2. Tower Bridge
Tower Bridge is iconic and easy to walk over, you can go up one of the towers if you wish but it can be a long wait.
3. City Hall
Something to admire as you walk along the riverside. I think it looks like a giant alien egg that came from a metallic planet in the Star Wars universe.
4. HMS Belfast
(Below, you can see the City Hall egg building, The Shard, and part of HMS Belfast in the corner)
A former battleship in WWII and Korea, it is now moored on the Thames as a museum ship to educate others about the British navy.
5. The London Bridge
London Bridge is falling down… or, wait, is this the London Bridge? You’ve heard about this bridge from the famous nursery rhyme but in reality you’ll likely be underwhelmed, especially when compared to its neighbor the Tower Bridge. Either way, still an important bridge in history considering how long it has existed (putting aside the fact that it has been rebuilt) – since Roman and Medieval times.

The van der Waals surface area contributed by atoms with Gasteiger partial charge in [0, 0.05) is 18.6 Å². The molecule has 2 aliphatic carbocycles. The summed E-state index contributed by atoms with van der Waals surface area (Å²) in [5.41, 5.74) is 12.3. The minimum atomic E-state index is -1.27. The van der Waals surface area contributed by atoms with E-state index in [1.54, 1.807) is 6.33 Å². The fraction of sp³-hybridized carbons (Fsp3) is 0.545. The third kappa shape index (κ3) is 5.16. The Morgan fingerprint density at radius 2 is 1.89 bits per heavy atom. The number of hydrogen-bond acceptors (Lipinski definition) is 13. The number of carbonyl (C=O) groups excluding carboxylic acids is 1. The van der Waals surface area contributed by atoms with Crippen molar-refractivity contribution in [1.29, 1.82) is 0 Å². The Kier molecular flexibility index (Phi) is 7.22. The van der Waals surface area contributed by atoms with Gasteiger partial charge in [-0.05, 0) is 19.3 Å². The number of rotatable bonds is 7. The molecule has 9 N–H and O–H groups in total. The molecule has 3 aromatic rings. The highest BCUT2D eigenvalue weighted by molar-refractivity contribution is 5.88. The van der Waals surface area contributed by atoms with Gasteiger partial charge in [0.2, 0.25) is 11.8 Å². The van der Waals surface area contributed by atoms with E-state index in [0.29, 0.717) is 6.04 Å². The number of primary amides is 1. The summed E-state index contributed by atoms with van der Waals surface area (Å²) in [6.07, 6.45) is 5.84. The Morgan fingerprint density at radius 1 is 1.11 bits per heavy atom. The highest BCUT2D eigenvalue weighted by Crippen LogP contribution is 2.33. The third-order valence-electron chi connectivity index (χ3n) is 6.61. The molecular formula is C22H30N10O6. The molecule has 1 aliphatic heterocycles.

6. The Shard
One of the most recognizable parts of the modern British skyline, the shard is similar to a giant, ritzy mall of sorts – with restaurants, shopping, and a hotel.
7. Borough Market
An old market dating back to the 12th century selling some of the best produce in England. You’ve probably also seen it in some famous movies, Harry Potter and the Prisoner of Azkaban for instance. The taco place? One of the filming spots for the Leaky Cauldron.
8. Shakesphere’s Globe
A fan of the bard? Then this replica of his famous stage is worth a visit. With constant performances of some of his most famous work, the Globe makes sure that the toils of mad kings, vengeful princes, scheming uncles, star-crossed lovers, and meddling fairies stays relevant today.